The phrase “tour de force” could have been invented for this audacious novel.

Pub Date: March 10, 2015

ISBN: 978-0-385-53925-8

Page Count: 720

Publisher: Doubleday

Review Posted Online: Dec. 22, 2014

Kirkus Reviews Issue: Jan. 1, 2015

Did you like this book?

More about grief and tragedy than romance.

FRIENDS FOREVER

Five friends meet on their first day of kindergarten at the exclusive Atwood School and remain lifelong friends through tragedy and triumph.

When Gabby, Billy, Izzie, Andy and Sean meet in the toy kitchen of the kindergarten classroom on their first day of school, no one can know how strong the group’s friendship will remain. Despite their different personalities and interests, the five grow up together and become even closer as they come into their own talents and life paths. But tragedy will strike and strike again. Family troubles, abusive parents, drugs, alcohol, stress, grief and even random bad luck will put pressure on each of them individually and as a group. Known for her emotional romances, Steel makes a bit of a departure with this effort that follows a group of friends through young adulthood. But even as one tragedy after another befalls the friends, the impact of the events is blunted by a distant narrative style that lacks emotional intensity.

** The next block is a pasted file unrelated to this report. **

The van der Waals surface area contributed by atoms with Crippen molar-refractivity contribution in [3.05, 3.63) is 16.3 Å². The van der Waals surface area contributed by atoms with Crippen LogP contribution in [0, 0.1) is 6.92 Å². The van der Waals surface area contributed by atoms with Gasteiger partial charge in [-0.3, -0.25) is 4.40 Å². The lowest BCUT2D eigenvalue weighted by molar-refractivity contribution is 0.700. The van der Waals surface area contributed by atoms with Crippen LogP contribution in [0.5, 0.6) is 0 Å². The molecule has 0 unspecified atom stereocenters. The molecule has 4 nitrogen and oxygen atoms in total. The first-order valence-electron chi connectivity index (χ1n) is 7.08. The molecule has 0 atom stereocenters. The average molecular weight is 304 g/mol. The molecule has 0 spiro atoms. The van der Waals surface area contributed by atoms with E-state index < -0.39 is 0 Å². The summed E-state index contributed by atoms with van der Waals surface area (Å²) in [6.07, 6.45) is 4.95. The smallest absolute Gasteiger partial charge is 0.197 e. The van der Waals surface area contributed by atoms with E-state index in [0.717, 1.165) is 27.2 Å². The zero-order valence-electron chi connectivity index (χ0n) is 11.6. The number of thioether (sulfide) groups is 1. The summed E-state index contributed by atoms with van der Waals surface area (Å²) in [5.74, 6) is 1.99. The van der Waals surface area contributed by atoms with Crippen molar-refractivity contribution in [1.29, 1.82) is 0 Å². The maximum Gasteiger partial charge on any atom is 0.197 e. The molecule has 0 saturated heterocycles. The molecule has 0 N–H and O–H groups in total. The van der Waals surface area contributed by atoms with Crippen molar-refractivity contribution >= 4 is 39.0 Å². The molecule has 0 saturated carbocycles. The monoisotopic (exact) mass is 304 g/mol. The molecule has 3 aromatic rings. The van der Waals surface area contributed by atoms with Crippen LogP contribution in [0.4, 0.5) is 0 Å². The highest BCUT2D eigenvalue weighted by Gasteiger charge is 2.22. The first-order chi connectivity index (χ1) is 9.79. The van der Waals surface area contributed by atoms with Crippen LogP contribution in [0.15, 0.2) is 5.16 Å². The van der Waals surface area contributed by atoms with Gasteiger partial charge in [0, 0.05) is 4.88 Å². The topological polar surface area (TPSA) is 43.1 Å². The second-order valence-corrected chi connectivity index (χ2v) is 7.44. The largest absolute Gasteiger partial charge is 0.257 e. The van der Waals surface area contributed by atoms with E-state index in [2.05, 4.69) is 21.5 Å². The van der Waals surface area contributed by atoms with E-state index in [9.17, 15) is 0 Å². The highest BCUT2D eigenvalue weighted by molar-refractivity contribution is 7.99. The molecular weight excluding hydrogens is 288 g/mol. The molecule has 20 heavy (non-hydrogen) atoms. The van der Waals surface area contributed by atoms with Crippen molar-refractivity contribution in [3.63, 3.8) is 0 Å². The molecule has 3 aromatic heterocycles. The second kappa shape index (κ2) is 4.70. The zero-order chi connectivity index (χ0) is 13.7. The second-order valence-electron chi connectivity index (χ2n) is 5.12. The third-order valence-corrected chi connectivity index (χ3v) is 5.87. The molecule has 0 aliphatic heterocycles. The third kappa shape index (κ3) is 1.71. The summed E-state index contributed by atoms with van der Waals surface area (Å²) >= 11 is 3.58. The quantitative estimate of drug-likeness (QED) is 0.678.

More about grief and tragedy than romance.

Pub Date: July 24, 2012

ISBN: 978-0-385-34321-3

Page Count: 322

Publisher: Delacorte

Review Posted Online: Nov. 14, 2012

Kirkus Reviews Issue: Dec. 1, 2012

Did you like this book?

No Comments Yet
more